Marching through the Madness

How the beloved basketball tournament came to be


Julia French, Staff Writer

March Madness is the beloved NCAA Men’s Division 1 Basketball tournament that has occurred every March since 1939 (excluding 2020). 64 of the best college basketball teams meet in one city and play through a seeded bracket throughout the month of March to find out who’s the best in the country. 

Photo courtesy of Kevin Cox

The Beginning The first tournament included only eight teams and happened in March 1939 on Northwestern University’s campus in Evanston, Illinois. Illinois High School Official Henry V. Porter first described the games as “March Madness” as Oregon defeated Ohio State 46-33 to become the first March Madness winners in History. 

In 1946, the tournament was TV broadcasted for the first time by CBS in New York City. The estimated viewership is 500,000 people. For the first time, the final four teams all advanced to the final site to compete for fourth, third, second, and first place.

The tournament finally expanded in 1951, doubling in size to 16 teams, including 10 conferences, Big Seven, Big Ten, Border, Eastern (Ivy), Missouri Valley, Pacific Coast, Skyline, Southeastern, Southern, and Southwest. 

Two years later, in 1953, the tournament expanded to 22 teams and had 22 to 25 teams on the bracket up until 1974. 

The largest media group at the time came to the tournament in 1957 in Kansas City. Bringing in over 70 reporters who report out to the eager countries. This drew attention to basketball players and fans all across the country and so many more people got to enjoy the games. 


An Evolving Game

What is now known as the ‘game change’ occurred in 1963 when Loyola University Chicago prevailed from trailing 15 points behind the University of Cincinnati in the second half to rallying together to bring the game into overtime and pull out a win 60-58.

 This proved to everyone how intense this tournament truly is and how much madness really can come out of March.

In March 1966, Don Haskins and Texas Western University danced their way to a 72-65 victory over Kentucky University in the tournament championship. For the first time in NCAA history, all five of Haskins’ starters were black.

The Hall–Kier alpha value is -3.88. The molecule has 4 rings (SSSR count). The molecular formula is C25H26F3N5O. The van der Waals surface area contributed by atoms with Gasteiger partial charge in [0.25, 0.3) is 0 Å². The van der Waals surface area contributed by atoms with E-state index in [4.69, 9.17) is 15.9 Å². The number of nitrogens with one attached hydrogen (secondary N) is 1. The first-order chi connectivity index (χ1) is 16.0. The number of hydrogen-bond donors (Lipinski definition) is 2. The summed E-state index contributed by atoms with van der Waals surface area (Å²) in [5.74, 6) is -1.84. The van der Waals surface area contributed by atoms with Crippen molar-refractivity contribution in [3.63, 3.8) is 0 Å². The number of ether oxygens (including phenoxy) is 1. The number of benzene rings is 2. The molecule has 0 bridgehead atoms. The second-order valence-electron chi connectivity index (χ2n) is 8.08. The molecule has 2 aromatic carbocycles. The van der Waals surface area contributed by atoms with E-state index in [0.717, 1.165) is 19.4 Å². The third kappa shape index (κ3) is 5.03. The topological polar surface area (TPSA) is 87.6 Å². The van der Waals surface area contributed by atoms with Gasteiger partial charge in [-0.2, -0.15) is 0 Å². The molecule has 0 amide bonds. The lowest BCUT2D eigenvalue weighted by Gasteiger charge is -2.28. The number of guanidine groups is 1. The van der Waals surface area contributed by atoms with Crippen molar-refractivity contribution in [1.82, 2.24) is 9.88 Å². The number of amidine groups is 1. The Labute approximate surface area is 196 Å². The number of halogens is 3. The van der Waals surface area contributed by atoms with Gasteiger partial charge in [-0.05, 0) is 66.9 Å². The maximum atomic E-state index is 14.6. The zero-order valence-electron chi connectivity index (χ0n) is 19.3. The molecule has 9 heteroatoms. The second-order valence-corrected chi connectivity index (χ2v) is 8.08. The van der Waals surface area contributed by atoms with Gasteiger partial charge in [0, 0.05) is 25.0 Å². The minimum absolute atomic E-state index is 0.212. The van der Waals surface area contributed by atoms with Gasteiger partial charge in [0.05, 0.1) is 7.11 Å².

This opened a door of opportunity for so many players who believed they would never succeed because of their race or ethnicity. 

After 22 years, the bracket officially expanded again to 32 teams in 1975. This allowed opportunities for more programs across the country to gain attention and grow their school. 


Making History (1976-Present)

In 1976, Indiana University had what can be described as “The Perfect Season”, going undefeated all season and making it to the championship game versus Michigan is all a team could ever dream of. However, IU struggled when their 6-foot-7 guard Bobby Wilkerson was taken off of the court unconscious after being “elbowed” in the head. 

The team rallied together after being down 35-29 at the half to pull out a second half that was more perfect than their season to win the game 86-68.

1979,  the iconic Larry Bird and Magic Johnson rivalry was born in Salt Lake City, Utah during the madness that is March. Their determination and agility were just what this tournament needed to gain popularity, and it sure did.

“Because we played the game the right way, we didn’t play it for ourselves, we played it for our teams. We were two unique guys being over 6’8, being able to handle the ball, being able to score inside, and outside, and being able to make the right pass to our teammates,” Johnson said years later. “Because we didn’t really care about scoring, we cared about winning . . . and then you have one player black, one player white, one player smiling, one player who don’t.”


Buzzer Beaters

In 1983, North Carolina State danced its way to victory in what is still known as one of the greatest upsets of tournament history. The game was against Houston University and won by Lorenzo Charles off a desperation shot from 30 feet out by Dereck Whittenburg. The dunk and post-game celebration have been tournament media staples ever since.

The 1992 tournament is very well known specifically because of what is known as “The Shot.” 1. Duke versus 2. Kentucky- battling for its spot in the final four. Grant Hill threw a full-court shot to Christian Laettner who then faked right, dribbled, and scored at the buzzer sending the defending Blue Devils to the semi-finals. In 2004 Sports Illustrated deemed it the greatest college basketball game of all time. 

Last but not least, in 2016, the Villanova Wildcats beat the North Carolina Tar Heels in the championship game because Neshaminy’s own Ryan Arcidiacono assisted the ball to Kris Jenkins who shot, scored, and won it all for Villanova 77-74. 

It is very obvious that this tournament has brought many Marches full of entertainment and enjoyment. These moments have really proved what the madness is all about. 

“A basketball team is like the five fingers on your hand. If you can get them all together, you have a fist. That’s how I want you to play,” Mike Krzyzewski, Duke’s head coach said.  

This is the March mentality; this is why people love it.